GasMedic.com Flatulence Filter Seat Cushions
Last Updated 12/17/07  
Under you. Under cover. Under control.

Know the Enemy Within:
A Dairiair®,LLC White Paper on Flatulence

If you are suffering from excess intestinal gas, you need to become informed. Know all you can about controlling the negative social effects associated with this condition, beginning with the following facts:

  • If you are alive, producing intestinal gas emissions is a fact of daily life.
  • Regrets, we've all had a few. In fact, when it comes to the issue of second-hand flatulence, no one is totally blameless. While some people pass more gas than others do, it is normal for a healthy individual to do so from 6 to 20 times a day.
  • Blame it on swallowed air while smoking/ eating/drinking/chewing gum, plus the effect of loose fitting dentures as well as the primary culprits: your stomach and small intestine.
  • It's not rocket science. Flatulence typically occurs when food does not break down completely in the stomach and small intestine before being passed on to the large intestine. Bacteria (fermentation reaction) in the large intestine completes the work of digestion, producing a variety of gasses in the process, such as oxygen, nitrogen, hydrogen, carbon dioxide, sulfur and sometimes methane— the "gas" that is "passed" in a flatulence outburst.
  • You are what you eat. Known gas-producing foods and drinks include vegetables, such as potatoes, onions, cabbage, and broccoli; fried and fatty foods; beans and other legumes; milk and other lactose products; sugars; wheat and wheat bran; eggs; fruits, such as bananas, prunes, and raw apples; and carbonated drinks, beer, and red wine.
  • The foul bowel odor associated with flatulence is the result of traces of several volatile sulfur-containing compounds such as hydrogen sulfide, methanethiol and dimethylsulfide and amines. (Yes, as a general rule of thumb, what's hard to spell are easy to smell). Hydrogen sulfide is the source of the noxious odor we associate with flatulence (Think of the smell of "rotten eggs").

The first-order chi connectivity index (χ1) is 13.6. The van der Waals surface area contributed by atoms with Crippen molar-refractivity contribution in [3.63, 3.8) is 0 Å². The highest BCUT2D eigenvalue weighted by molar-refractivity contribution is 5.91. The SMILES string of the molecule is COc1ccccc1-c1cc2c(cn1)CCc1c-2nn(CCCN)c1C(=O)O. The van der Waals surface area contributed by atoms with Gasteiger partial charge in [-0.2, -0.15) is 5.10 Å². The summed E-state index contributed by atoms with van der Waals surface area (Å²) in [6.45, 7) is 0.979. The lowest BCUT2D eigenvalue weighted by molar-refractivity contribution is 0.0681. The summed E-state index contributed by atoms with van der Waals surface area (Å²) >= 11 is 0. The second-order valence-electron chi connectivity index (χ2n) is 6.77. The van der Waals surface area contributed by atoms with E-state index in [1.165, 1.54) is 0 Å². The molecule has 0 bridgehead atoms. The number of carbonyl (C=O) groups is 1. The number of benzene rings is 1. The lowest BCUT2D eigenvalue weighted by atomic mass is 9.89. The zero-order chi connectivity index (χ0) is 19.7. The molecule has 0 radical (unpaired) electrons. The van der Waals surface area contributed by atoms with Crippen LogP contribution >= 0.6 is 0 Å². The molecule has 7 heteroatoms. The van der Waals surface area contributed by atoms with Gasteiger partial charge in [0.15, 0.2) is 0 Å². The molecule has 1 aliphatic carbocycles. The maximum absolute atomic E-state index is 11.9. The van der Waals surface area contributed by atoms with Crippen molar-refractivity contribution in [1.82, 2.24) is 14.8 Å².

• There is no Richter Scale that measures the loudness of a flatulence outburst. The sound of an outburst is a function of a sphincter's elasticity, the presence or absence of hemorrhoids, the muscle tone of the flesh surrounding the sphincter and the wishes of the delivery person.
  • In healthy individuals, the volume of gas passed through the rectum varies from 500 to 1500 ml per day.
  • The nose knows. The human nose can detect in the low part per billion range of the most offensive smells associated with flatulence. Note: one ppb is analogous to one second in 32 years or one grain of salt in a billion grains of sugar.
  • Forty-six percent of people have been embarrassed in public by gastrointestinal gas, according to a recent North American survey (Yes, the 54% of the people polled who gave a N.I.M.B.Y. response are probably fibbing).
  • No matter where you go in this world, you will always find a local word for a flatulence outburst. In Japanese, it's called he. The Russian's perdun, the Chinese's fong, the German's furz, the French's pet, the Hindu's pud and the Afrikaans's poep give clear proof that flatulence knows no borders.
  • The truth about social flatulence as expressed in numerous testimonial letters- is that it is both the "stuff" of low comedy (Think of the Whoopie™ Cushion) and terrible tragedy (Think of being confined indoors because of an acute chronic gas condition—sadly, this "social deficit" is the first hardship that a sufferer of excess gas is forced to endure).
  • Many people assume that the emission of flatulence in social settings is totally preventable—an assumption that is simply not true for all people in all situations. Like bed-wetting among children or incontinence among the elderly, diminished control over one's bodily functions is not always preventable.